Bristol has a serious pollution problem – many of our city centre streets are breaking legal air pollution limits, with knock-on effects for the health of our families, workers and visitors.
Central government is at last, and not before time, pushing all cities and towns with a pollution problem to do something about it – primarily by introducing Clean Air Zones (CAZ).
CAZs are coming, so let’s make the most of them.
The positives are that they give cities like Bristol the chance to encourage (and get funding for) driving up sustainable public and other transport use, helping people move to cleaner vehicles, but also help us start to grapple with a major challenge of our time: reducing our carbon emissions.
We think Bristol’s proposals for a CAZ – most notably through a diesel ban of private vehicles – are too narrow, have significant downsides and risk being out of date in a couple of years’ time.
Read more: Bristol’s clean air plans approved
We think a much better option would be to move to one that targets the most polluting petrol and diesel vehicles, rather than just banning all diesel cars. This approach of tackling the most polluting cars, rather than banning one type, is being adopted by other cities, like Birmingham.
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There are several reasons why we think this:
1. Climate change
Bristol City Council is being forced by the government to measure success on just one outcome: NOx (nitrogen oxide), but it would be wise for Bristol to think more holistically.
Bristol City Council was the first local authority to declare a climate emergency back in November 2018 and has committed itself to reach zero carbon by 2030. According to the modelling undertaken by the council, a diesel ban would lead to less than a one per cent reduction in greenhouse gas emissions from transport, whereas a wider petrol and diesel scheme would be eight times more effective in reducing carbon emissions.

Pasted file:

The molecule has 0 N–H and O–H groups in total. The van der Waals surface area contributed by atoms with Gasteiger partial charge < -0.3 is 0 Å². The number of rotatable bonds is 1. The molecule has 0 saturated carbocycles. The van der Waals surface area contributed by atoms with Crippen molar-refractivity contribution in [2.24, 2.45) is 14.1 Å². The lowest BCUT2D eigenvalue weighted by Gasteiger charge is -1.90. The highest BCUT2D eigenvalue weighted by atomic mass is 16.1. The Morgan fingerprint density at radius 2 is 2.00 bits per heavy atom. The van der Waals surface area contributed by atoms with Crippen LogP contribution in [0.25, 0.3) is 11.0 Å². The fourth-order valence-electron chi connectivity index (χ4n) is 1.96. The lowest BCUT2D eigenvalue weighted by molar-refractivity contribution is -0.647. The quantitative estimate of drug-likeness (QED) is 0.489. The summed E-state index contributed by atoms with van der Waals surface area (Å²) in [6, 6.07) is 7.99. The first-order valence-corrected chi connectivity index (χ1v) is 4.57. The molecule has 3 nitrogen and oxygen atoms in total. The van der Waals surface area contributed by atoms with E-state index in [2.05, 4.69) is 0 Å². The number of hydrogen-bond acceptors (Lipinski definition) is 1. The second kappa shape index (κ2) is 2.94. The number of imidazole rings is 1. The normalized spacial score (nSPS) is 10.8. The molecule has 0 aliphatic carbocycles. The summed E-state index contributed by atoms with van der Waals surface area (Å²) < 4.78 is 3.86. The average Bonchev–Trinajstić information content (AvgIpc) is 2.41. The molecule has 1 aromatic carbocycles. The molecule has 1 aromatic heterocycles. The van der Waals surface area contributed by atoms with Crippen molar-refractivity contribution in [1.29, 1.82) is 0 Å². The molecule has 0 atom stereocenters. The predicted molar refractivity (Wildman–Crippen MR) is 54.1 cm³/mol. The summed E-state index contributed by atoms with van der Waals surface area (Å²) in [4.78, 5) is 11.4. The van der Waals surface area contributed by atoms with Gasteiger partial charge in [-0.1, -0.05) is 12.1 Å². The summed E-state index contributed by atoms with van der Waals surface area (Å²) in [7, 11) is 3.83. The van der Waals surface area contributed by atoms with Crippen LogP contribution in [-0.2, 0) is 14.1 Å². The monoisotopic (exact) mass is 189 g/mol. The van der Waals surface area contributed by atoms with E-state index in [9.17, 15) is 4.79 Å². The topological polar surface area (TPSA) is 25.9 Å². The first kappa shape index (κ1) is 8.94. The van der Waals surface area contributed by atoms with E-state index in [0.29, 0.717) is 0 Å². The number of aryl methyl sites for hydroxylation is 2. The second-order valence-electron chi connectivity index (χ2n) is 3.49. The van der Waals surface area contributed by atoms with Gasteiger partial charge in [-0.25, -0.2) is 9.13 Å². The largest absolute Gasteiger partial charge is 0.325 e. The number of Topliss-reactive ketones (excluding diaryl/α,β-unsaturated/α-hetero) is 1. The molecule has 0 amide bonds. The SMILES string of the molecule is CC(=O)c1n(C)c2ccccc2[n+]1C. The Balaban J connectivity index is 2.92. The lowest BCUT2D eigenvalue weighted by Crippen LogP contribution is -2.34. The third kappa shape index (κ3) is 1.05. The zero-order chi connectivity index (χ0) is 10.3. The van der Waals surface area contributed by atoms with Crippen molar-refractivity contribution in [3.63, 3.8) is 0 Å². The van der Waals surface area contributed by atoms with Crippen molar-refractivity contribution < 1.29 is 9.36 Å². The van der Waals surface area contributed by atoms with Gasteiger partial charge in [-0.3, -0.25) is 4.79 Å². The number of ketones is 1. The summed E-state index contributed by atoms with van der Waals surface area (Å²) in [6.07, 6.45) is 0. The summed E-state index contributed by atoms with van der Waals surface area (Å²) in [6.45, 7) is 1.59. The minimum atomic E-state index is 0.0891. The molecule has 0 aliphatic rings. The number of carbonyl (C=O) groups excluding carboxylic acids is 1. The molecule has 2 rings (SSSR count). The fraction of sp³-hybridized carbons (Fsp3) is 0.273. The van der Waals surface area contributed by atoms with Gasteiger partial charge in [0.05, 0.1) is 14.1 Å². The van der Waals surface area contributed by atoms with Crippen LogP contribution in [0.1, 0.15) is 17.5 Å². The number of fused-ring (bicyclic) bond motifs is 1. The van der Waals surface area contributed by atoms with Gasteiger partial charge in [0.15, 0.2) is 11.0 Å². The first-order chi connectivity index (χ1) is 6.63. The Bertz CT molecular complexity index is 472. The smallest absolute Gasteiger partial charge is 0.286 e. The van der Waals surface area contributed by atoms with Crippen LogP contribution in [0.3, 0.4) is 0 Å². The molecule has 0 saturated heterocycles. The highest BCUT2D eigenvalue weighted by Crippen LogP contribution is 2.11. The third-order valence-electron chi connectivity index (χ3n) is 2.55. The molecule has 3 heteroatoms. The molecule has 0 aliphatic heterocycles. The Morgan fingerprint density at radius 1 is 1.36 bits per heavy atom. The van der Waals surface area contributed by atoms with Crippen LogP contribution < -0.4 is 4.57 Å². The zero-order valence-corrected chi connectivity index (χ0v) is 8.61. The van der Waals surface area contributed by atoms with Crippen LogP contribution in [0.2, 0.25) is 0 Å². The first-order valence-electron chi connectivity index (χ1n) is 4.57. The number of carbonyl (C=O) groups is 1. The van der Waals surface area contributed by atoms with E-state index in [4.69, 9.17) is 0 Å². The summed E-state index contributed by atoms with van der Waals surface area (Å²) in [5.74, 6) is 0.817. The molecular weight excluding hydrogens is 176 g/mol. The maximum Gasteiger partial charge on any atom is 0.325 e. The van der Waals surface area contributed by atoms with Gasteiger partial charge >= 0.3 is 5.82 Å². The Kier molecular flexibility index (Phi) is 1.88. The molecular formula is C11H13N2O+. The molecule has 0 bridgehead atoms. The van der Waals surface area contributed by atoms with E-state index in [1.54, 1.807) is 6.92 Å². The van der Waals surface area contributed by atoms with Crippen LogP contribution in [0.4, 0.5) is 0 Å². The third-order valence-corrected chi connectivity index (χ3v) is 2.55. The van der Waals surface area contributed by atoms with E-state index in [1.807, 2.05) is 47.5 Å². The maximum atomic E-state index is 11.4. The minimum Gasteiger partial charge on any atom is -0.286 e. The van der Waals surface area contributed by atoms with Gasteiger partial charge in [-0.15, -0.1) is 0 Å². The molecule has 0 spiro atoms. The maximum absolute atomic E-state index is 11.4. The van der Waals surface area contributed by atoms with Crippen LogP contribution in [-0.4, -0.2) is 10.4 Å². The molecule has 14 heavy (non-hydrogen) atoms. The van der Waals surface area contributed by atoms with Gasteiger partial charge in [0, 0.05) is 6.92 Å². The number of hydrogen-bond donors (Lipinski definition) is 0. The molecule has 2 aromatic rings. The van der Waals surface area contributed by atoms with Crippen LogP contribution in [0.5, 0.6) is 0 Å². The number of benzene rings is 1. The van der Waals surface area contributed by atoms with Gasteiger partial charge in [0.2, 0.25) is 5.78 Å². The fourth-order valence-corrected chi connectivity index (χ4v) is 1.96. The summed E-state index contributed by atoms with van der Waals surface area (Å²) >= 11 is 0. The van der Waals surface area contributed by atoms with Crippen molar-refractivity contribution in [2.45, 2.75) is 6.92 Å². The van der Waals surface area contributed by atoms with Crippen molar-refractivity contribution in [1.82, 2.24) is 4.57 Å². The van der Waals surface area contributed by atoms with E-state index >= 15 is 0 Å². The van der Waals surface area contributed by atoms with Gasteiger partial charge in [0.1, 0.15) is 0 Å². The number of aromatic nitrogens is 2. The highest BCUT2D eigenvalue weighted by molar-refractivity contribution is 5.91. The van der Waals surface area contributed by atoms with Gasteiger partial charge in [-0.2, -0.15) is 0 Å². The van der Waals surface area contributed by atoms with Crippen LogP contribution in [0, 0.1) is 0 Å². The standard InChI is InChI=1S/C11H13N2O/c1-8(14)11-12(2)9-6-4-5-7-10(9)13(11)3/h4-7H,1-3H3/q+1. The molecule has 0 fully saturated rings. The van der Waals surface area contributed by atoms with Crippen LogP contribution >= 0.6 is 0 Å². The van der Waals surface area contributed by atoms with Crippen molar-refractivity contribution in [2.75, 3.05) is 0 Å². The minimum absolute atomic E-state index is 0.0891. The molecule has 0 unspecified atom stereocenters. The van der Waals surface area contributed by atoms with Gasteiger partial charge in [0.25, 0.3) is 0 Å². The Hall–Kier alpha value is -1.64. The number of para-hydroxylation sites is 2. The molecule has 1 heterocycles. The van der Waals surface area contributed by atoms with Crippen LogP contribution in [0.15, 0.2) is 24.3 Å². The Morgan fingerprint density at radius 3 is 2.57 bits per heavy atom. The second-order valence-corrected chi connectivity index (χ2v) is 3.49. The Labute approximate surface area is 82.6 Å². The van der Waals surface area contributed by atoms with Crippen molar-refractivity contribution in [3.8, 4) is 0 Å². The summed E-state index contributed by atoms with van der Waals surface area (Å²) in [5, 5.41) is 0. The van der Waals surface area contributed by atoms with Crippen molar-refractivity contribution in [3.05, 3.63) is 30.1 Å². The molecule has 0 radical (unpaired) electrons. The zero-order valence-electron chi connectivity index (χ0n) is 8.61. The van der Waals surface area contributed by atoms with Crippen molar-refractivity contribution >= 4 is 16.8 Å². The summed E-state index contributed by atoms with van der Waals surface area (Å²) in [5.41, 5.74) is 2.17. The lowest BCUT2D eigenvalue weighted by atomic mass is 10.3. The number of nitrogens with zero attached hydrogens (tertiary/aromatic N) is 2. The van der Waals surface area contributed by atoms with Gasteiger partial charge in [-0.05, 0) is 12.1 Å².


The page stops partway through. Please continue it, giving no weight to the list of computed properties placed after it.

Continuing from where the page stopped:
Bristol has very few levers to achieve this change locally – but a CAZ is one of them. As the next decade is going to be dominated by carbon reduction, we believe it’s short-sighted not to choose the best system to also target this outcome.
2. Air quality
In addition to NOx from diesel, there are a range of other pollutants to consider: carbon monoxide, hydrocarbons and other particulate matter. All of these pollutants are also produced by petrol as well as diesel vehicles, meaning that a targeted petrol and diesel scheme would arguably be more effective in terms of improving air quality than the current proposals. Bristol’s current proposals would let very polluting petrol vehicles in for free.
A broader and more robust CAZ would also give businesses and families more confidence that when changing vehicles, a future government or mayor is less likely to change the goalposts.
3. Business and the economy
As well as being committed to improving public health, we also need to think about the knock-on effects for economic health.
A diesel ban is strikingly different to what every other UK city is planning – which makes it much harder to communicate its meaning to investors and visitors. We have heard some visitors are already making arrangements to go to other cities due to this confusion.
What’s more, it’s highly restrictive for visitors when alternative routes that avoid the city centre aren’t an option.
For this and other reasons, our polling shows that 77 per cent of businesses would prefer a targeted petrol and diesel pollution charge over a straight diesel ban.
4. Low-income households
Mayor Rees is understandably concerned about how low-income families might adapt to charges on polluting petrol cars. However, this is a solvable problem.
The targeting of petrol vehicles will only charge cars that are below the Euro 4 standard – cars made since 2005. So only drivers with over 15-year-old cars would be penalised. According to the Office For National Statistics, most UK drivers scrap their car before it gets this old. However, if Bristol follows Birmingham’s lead and rolls out a £2,000 scrappage scheme for low-income households, they will be able to adapt more easily if they live or work in the zone. A quick scan of Auto Trader shows more than 1,000 Euro 4 compliant petrol vehicles for sale within 50 miles of Bristol costing less than £2,500. This is a hassle, but it isn’t a good enough reason to favour a diesel ban.
In light of these factors, which is the better option for the wider range of considerations: for climate, household and business health?
We don’t think it’s a diesel ban.
James Durie is the chief executive of Bristol Chamber & Initiative at Business West